III. Gwadar Port

The Gwadar port is expected to generate billions of dollars in revenue due to its strategic value. It’s the shortest route for oil supplies to China and passes more than 13 million barrel oil per day.

Current Day Balochistan-

Exploitation of its natural wealth and military atrocities has led Balochistan to follow the path of Independence like Bangladesh. Naela Qadri in her recent interview with a leading news portal said that the Pakistan army has wiped many villages by killing men or torturing them after their abduction leading to a land filled with thrown corpses. On the other hand, the Baloch women are victims of Army rape cells.

Even in the face of such horror, Balochistan’s struggle against the Pakistan rule has been relentless. 

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India’s take
Hue and cry about Balochistan’s plight is all over social media. With support from the Indian mass and PM Narendra Modi’s Independence Day speech on August 15, the future of Balochistan seems to be optimistic. Modi said, “Today from the ramparts of Red Fort, I want to greet and express my thanks to some people. In the last few days, people of Balochistan, Gilgit, Pakistan Occupied Kashmir have thanked me, have expressed gratitude, and expressed good wishes for me. The people who are living far away, whom I have never seen, never met – such people have expressed appreciation for Prime Minister of India, for 125 crore countrymen. This is an honour for our countrymen.”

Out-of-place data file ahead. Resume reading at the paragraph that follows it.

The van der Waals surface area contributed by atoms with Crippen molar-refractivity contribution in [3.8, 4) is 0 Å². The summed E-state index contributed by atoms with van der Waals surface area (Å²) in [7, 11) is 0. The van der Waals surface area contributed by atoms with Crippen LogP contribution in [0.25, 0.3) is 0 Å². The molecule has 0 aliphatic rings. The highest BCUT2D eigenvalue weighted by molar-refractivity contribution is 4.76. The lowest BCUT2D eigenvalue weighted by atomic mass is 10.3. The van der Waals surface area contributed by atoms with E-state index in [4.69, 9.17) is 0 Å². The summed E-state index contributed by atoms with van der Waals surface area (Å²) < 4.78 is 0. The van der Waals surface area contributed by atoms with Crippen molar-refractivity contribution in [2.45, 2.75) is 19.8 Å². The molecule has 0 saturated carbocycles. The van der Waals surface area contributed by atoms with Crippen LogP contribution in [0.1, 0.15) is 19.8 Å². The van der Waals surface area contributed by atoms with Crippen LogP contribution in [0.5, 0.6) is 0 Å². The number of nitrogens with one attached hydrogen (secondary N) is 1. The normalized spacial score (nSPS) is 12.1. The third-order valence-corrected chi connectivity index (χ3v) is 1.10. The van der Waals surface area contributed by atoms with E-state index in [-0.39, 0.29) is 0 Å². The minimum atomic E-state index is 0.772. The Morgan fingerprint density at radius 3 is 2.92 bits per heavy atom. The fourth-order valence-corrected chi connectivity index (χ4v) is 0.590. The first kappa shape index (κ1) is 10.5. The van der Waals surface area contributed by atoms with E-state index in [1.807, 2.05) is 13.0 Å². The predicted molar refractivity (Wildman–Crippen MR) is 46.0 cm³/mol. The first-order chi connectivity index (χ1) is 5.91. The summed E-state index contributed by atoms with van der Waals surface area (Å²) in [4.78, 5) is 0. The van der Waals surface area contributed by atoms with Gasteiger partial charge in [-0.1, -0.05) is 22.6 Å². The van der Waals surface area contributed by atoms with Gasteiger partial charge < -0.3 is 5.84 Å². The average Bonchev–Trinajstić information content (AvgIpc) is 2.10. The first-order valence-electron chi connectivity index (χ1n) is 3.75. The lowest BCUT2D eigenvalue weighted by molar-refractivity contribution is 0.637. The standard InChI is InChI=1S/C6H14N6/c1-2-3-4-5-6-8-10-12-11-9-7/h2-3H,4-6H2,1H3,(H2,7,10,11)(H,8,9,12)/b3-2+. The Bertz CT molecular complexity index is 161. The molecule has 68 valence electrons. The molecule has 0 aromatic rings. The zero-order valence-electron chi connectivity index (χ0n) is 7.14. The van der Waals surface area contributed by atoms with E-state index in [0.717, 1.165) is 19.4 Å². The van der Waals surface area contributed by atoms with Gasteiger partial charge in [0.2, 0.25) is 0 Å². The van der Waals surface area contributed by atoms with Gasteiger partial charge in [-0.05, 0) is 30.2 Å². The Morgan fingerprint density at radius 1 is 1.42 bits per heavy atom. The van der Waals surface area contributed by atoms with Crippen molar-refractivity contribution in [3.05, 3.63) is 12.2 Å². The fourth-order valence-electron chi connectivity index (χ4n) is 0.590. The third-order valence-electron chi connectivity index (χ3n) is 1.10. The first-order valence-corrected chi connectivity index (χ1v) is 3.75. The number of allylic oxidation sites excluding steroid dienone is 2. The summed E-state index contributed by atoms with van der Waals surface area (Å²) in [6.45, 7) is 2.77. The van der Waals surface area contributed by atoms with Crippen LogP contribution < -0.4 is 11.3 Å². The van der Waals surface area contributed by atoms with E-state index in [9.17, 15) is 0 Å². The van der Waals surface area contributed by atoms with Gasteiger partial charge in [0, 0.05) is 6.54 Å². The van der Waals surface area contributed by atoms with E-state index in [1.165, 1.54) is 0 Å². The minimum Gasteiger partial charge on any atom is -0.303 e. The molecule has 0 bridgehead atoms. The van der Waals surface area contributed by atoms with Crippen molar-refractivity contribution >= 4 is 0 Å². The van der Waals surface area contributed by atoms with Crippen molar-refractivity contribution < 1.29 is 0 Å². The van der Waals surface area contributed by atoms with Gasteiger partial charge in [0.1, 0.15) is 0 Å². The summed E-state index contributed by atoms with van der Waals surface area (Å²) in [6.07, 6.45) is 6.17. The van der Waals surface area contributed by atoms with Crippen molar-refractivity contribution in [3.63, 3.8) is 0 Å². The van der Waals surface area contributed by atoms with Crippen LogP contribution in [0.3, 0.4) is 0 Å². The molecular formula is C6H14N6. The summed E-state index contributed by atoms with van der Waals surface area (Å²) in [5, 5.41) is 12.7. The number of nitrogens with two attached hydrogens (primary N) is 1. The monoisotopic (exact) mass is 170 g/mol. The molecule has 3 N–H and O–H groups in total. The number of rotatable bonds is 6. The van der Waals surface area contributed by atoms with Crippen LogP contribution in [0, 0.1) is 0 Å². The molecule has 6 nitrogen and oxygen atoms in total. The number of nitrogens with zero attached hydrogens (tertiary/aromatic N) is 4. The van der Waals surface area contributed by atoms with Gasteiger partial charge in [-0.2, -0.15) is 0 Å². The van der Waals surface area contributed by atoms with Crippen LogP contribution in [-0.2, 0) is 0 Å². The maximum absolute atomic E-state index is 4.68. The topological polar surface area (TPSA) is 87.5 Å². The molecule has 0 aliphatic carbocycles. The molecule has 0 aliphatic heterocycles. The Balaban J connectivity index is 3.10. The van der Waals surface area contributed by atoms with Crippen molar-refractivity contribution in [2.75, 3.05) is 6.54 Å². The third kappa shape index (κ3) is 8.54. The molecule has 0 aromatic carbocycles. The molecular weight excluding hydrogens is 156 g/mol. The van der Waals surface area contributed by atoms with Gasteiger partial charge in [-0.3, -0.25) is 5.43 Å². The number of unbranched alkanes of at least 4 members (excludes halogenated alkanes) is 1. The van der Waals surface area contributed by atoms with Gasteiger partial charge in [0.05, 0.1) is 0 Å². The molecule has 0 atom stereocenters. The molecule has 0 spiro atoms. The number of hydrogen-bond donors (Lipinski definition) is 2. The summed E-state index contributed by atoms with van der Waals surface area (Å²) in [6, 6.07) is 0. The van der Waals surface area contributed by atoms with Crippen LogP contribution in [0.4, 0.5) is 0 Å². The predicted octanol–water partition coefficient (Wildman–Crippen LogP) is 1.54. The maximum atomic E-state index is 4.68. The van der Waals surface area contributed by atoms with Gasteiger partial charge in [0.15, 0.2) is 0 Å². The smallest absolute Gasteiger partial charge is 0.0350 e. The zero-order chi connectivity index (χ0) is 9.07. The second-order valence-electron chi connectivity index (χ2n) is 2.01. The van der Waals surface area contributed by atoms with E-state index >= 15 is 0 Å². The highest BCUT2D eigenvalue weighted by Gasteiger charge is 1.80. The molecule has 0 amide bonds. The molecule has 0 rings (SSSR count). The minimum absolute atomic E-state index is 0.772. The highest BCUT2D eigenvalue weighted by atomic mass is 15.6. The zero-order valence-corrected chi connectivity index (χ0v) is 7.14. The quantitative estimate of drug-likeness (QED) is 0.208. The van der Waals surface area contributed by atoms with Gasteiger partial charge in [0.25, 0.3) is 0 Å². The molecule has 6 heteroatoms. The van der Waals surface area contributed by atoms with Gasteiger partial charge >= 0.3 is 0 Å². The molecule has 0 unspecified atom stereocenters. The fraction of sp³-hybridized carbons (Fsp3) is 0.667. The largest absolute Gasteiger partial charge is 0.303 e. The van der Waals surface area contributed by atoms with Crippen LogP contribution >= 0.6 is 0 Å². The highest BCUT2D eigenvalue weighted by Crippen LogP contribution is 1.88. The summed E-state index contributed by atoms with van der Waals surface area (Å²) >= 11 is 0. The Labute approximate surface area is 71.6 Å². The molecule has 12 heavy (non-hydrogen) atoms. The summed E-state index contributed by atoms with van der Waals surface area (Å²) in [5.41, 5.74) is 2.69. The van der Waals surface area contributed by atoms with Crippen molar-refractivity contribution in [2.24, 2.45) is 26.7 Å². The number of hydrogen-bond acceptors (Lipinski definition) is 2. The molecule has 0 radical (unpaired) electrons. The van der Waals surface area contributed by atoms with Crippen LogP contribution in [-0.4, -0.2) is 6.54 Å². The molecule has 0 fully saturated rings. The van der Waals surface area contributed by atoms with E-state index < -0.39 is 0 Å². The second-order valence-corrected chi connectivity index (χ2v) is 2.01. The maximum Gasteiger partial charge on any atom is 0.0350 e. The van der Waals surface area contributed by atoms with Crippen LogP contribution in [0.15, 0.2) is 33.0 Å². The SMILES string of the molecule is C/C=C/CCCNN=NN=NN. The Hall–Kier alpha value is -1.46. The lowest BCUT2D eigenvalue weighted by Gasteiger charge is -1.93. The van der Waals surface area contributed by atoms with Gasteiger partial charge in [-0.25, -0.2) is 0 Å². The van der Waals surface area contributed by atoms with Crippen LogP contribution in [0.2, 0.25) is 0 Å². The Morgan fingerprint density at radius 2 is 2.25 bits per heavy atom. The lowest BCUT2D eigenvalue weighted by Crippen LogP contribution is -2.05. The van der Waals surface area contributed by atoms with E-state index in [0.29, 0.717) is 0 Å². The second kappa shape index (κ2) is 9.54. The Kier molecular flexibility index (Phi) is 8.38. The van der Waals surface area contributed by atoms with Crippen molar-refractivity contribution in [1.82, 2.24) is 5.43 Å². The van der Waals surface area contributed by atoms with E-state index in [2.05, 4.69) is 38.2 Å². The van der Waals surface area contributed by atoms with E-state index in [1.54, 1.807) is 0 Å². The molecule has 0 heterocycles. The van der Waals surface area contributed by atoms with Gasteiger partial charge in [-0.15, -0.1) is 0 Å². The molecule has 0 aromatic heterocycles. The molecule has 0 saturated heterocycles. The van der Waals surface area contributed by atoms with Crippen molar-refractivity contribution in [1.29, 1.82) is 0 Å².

Meanwhile, Pakistan has been wrongfully accusing India; the Pakistan government reported a case of an Indian spy entering Balochistan with a fake Iranian passport but these claims have been refuted by Ms. Quadri.

– by Karishma Vanjani of NewsGram. Twitter: @BladesnBoots

 

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  • Rustam

    How long can India stoop. Thank God the mask Is coming off for the world to see. This isnt Gandhis India. This is RSS Hindu India showing its true colors. Bunch of clowns. Go ask the people of Kashmir, Nagaland, Assam, Punjab (i can go on and on) about “freedom” from India. U have 600 million people without toilets and you stick your nose in other countries business. What a joke. Im Balochi, we are Pakistani stop trying to create division in our land. The Pakistan china economic corridor will be built NO MATTER WHAT. Keep sending spies, terrorists and the lot, we baloch and Pashtun of this area know how to handle invaders. Please come.

    • pravth

      hahhahahha…Porkistan is now crying…hahahhaha… dont worry, we will take back POK…we will surely free baloch…In Kashmir..onlt muslims are crying…plz take them to porkistan as mujahhirs…. Naga Assam and Punjab…heehe.. no one wants freedom… you know nothing Baby..hahhah

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  • Rustam